Rhonda Cagle

Shift Happens

In Uncategorized on March 3, 2010 at 10:06 pm

Stream of consciousness writing is something I diligently attempt to avoid – at least publicly. I have a rather eclectic amalgamation of immediate and extended family members, clients, Christians, atheists, evangelicals, and Roman Catholics who read my ramblings, which means that without an edit button and carefully crafted words I’m guaranteed to offend virtually everyone. However, I’m crazy tired – the kind of tired that causes me to drive several miles past my exit on the freeway because I’ve zoned out or circle three times through the grocery store because I can no longer remember where to find the cinnamon. And it’s been ages since I’ve written anything except what my clients pay me to write and there’s a lot of life going on right now so I’m going with stream of consciousness musings and will ask for forgiveness when I am less crazed and more well rested.

For those who care, we’re roughly three weeks into Lent. I will confess that I have a love/hate relationship with this season of the church year. It’s akin to that old joke that assures you, “after it stops hurting, it’s going to feel a lot better.” I usually like what I see as a result of this 40-day season, but the actual 40 days just suck. I really should use better and more spiritual vocabulary and tell you that they are a time of discipline… introspection… focused austerity. Sometimes that’s true – but, at least in my life, it’s almost always true that they suck. Even before I was aware of Lent, I can look back in my life and see that this general timeframe has consistently been a season of great upheaval and internal reorganization in my life.

This year, my Lenten observance has been overshadowed by the unrelenting demands of life. Over the past few months, I’ve become keenly aware of how exhausting it is to keep all of the bases covered and all the balls in the air. In this economy, earning a living is difficult. As a single mom who is self-employed, it is overwhelming. Even the tiniest shift of the scale can create a tipping point that upends everything, leaving me flailing as I try to regain my balance.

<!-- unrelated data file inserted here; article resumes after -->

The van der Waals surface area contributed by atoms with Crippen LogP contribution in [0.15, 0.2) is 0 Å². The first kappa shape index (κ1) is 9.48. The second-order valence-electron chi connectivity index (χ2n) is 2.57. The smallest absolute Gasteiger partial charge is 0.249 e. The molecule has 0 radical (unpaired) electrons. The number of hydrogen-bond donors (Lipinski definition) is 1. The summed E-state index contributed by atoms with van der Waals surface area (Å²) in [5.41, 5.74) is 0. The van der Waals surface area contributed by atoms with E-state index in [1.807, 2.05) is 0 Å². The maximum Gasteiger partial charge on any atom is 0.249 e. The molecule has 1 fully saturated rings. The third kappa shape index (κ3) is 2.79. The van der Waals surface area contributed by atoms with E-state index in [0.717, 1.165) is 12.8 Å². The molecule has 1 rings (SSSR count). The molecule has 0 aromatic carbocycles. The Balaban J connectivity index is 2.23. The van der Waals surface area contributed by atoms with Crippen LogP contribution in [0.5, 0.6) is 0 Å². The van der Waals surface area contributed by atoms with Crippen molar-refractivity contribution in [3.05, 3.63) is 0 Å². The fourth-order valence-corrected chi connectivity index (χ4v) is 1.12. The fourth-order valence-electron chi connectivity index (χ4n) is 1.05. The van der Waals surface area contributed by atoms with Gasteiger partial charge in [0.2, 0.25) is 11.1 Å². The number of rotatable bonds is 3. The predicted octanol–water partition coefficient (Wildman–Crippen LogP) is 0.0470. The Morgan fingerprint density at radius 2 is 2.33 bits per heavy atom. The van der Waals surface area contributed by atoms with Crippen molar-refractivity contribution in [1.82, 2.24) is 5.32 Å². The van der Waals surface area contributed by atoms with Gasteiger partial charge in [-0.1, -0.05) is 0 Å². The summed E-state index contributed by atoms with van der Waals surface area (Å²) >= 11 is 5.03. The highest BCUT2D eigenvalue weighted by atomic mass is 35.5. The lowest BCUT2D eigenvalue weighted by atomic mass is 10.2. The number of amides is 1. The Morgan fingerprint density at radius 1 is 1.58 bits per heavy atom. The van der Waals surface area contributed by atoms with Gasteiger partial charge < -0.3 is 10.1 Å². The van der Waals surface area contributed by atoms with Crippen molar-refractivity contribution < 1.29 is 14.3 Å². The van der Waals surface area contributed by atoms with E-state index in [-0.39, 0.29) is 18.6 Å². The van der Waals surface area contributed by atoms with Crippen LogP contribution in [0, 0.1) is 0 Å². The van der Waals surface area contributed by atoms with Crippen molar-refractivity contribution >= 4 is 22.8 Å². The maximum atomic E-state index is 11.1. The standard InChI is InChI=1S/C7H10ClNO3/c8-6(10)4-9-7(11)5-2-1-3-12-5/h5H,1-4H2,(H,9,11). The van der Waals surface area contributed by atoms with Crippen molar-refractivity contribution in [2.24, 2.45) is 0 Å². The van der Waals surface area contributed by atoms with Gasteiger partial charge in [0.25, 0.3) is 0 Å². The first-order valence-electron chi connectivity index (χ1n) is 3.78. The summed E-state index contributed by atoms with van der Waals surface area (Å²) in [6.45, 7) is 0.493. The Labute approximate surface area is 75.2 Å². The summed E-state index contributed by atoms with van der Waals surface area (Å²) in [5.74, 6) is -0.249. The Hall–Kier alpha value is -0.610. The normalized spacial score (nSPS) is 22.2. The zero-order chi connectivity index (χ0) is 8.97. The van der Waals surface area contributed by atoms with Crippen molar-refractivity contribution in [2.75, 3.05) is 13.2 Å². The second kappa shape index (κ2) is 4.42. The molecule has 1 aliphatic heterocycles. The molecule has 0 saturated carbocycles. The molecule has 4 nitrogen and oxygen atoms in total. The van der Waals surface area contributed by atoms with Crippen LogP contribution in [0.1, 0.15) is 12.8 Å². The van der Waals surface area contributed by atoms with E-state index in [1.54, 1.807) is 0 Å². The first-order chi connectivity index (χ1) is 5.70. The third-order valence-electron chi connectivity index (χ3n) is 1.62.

Finances are uncertain and money is scarce. Tip. Megan was in a car accident and is having continuing challenges with concussion symptoms. Tip. Her car is totaled and I have to buy a new one. Tip. My mother-in-law likely has only weeks to live and funeral arrangements and costs have to be addressed. Tip. The scales of life keep shifting and tipping and I find myself off balance. I think this year, my Lenten lesson is abundantly clear: Shift happens. The question becomes how to respond to the shift. (And yes, the pun is intended!)

If I was a more insightful writer, a more spiritual person, or perhaps less tired, I might have an answer. I don’t. Perhaps that’s part of the lesson. Each time I feel myself seesawing as life tips the scales, I find myself praying. In my better moments, the prayers are in complete sentences. Mostly, however, it’s simply me breathing in and out, whispering for God to somehow help… somehow show up… somehow keep me from falling. And somehow, when I reach my tipping point and I feel everything giving out from under me, God provides a counterbalance – a person who helps, an unexpected client project and income, or simply a moment of divine mercy when I’m able to catch my breath and find my footing, even if it’s only for a few moments.